Metagenomics of the Bovine Rumen with Distiller’s Grains
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The collective prokaryotic diversity in the rumen was examined by performing a meta-analysis of the 16s rRNA gene sequences available. This included 34 studies as of December 2016, with 22,003 OTUs, representing 68 phyla and 788 genera. A strong clustering of the rumen microbiota by study suggesting that technical differences between laboratories cause significant differences in the observed diversity. However, some factors produced sufficient changes in the gut microbiota to influence clustering patterns including genus of animal, fraction of the rumen, sample collection method, primer type, and diet. Regardless of experimental factor, the samples representing the solid or fiber fraction of the rumen separated from the liquid fraction. The diversity of the rumen microbiome allows producers to feed many agricultural co-products that otherwise have limited value and would be discarded. One such product is distillers’ grains, which have been utilized by the U.S. beef cattle industry for decades. However, few studies have examined the effect of these coproducts and dietary changes on the rumen microbiome. Our first microbiome study with co-products included a comparison of Bos indicus and Bos taurus fed distillers’ grains. Characterization of the rumen bacterial populations and their function has provided insights into these differences and the response to distillers’ grains supplementation. Differences in relative abundance in key bacterial taxa were observed across species. Our second metagenomic study is focused on elucidating the effect of corn-based, sorghum-based, and treated sorghum-based distillers’ grain diets in finishing feedlot diets on the rumen microbial ecology and function. Both studies found limited dietary influence on the rumen microbiome as based on beta diversity metrics; however, diversity was greatest in a lower quality diet than the high-quality finishing diet. The effect of fraction was greatest in the microbial populations within the confines of a low-quality diet and lessened with a high-quality diet. Individual animal or host effect was a large influence on differences across samples in both studies.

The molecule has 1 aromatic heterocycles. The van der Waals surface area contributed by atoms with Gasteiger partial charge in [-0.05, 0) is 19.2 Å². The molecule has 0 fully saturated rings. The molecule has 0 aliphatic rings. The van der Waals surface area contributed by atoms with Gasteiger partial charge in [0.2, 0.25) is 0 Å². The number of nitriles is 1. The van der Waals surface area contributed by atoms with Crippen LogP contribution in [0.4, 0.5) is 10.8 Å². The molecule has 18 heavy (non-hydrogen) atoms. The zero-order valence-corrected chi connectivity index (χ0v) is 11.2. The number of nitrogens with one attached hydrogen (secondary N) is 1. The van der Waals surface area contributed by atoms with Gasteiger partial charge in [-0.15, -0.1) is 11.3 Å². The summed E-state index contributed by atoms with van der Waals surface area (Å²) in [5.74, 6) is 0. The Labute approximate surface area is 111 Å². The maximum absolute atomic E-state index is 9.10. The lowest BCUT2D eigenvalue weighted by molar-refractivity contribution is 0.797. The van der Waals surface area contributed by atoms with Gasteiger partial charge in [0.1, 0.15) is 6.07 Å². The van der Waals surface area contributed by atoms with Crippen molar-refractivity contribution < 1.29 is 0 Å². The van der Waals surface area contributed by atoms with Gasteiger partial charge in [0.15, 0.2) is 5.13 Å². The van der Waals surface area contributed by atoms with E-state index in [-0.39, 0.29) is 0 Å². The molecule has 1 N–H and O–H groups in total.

Latham, Elizabeth Anne (2017). Metagenomics of the Bovine Rumen with Distiller’s Grains. Doctoral dissertation, Texas A & M University. Available electronically from